Coast Guard awards 3 Offshore Patrol Cutter design contracts


The Coast Guard announced Feb. 11 that it awarded firm-fixed price contracts to three firms for the design phase of the Offshore Patrol Cutter acquisition.

The three contracts go to Bollinger Shipyards Lockport of Lockport, La., Eastern Shipbuilding Group of Panama City, Fla., and General Dynamics Bath Iron Works of Bath, Maine. 

The contracts are collectively worth approximately $65 million; individual contracts vary from $21.4 million to $21.975 million.

The Coast Guard will select one shipbuilder's design from among the three as the Offshore Patrol Cutter, making a downselect in about 18 months, said Coast Guard spokesman Brian Olexy.

The Coast Guard recapitalization plan calls for 25 OPCs as the replacement for the aging medium endurance cutter fleet. The average age of a MEC today is 46 years, Coast Guard Commandant Adm. Robert Papp told a House hearing earlier this month.

A service reauthorization bill (H.R. 4005) proposed by the House Transportation and Infrastructure Committee would require the service to submit a Homeland Security Department-approved plan for the decommissioning of 210 foot medium endurance cutters and for extending the life of 270 foot medium endurance cutters.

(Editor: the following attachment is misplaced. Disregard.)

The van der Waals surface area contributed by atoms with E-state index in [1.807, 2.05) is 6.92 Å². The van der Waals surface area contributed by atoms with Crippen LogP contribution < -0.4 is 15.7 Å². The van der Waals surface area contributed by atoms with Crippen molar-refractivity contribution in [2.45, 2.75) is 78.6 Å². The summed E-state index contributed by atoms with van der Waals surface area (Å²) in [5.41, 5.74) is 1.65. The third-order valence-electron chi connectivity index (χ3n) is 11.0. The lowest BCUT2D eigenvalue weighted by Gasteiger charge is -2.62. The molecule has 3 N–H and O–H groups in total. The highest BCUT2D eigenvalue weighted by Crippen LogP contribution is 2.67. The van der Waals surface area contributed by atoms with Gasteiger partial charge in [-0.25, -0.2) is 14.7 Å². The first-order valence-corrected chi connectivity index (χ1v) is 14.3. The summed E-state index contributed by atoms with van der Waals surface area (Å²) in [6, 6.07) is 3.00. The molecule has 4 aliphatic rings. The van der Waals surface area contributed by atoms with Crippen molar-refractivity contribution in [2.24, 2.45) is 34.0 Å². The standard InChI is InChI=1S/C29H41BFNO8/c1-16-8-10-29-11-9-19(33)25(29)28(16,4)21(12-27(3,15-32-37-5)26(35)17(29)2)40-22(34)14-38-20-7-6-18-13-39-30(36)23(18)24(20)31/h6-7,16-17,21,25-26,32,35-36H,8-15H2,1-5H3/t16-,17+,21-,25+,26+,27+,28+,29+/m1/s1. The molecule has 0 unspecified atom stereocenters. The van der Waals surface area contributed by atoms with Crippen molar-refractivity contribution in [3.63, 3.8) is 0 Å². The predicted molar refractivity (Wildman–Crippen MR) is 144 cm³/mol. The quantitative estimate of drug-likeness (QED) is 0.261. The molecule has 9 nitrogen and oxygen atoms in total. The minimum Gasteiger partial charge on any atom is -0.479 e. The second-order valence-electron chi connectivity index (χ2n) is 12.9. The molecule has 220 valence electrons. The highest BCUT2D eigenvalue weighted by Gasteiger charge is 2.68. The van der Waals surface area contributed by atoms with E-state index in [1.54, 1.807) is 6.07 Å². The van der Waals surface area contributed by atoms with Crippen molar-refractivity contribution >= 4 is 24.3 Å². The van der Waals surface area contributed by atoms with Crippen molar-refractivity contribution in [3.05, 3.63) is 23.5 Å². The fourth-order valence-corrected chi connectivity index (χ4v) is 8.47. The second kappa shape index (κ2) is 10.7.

OPC procurement has taken longer than initially expected. At one point, Papp delayed it in order to reassess its requirements. He told a March 2012 Senate panel that when he began his four year tenure as commandant in 2010, the Coast Guard was "looking for something that was going to cost way too much. I reemphasized the affordability while still keeping a capable ship."

Unlike other major recapitalization ships, the National Security Cutter and Fast Response Cutter, the OPCs will lack a stern launching ramp.

For more:
- read a blog post by close Coast Guard observer Chuck Hill on the OPC contract
- read the Coast Guard announcement
- see the contract announcement on

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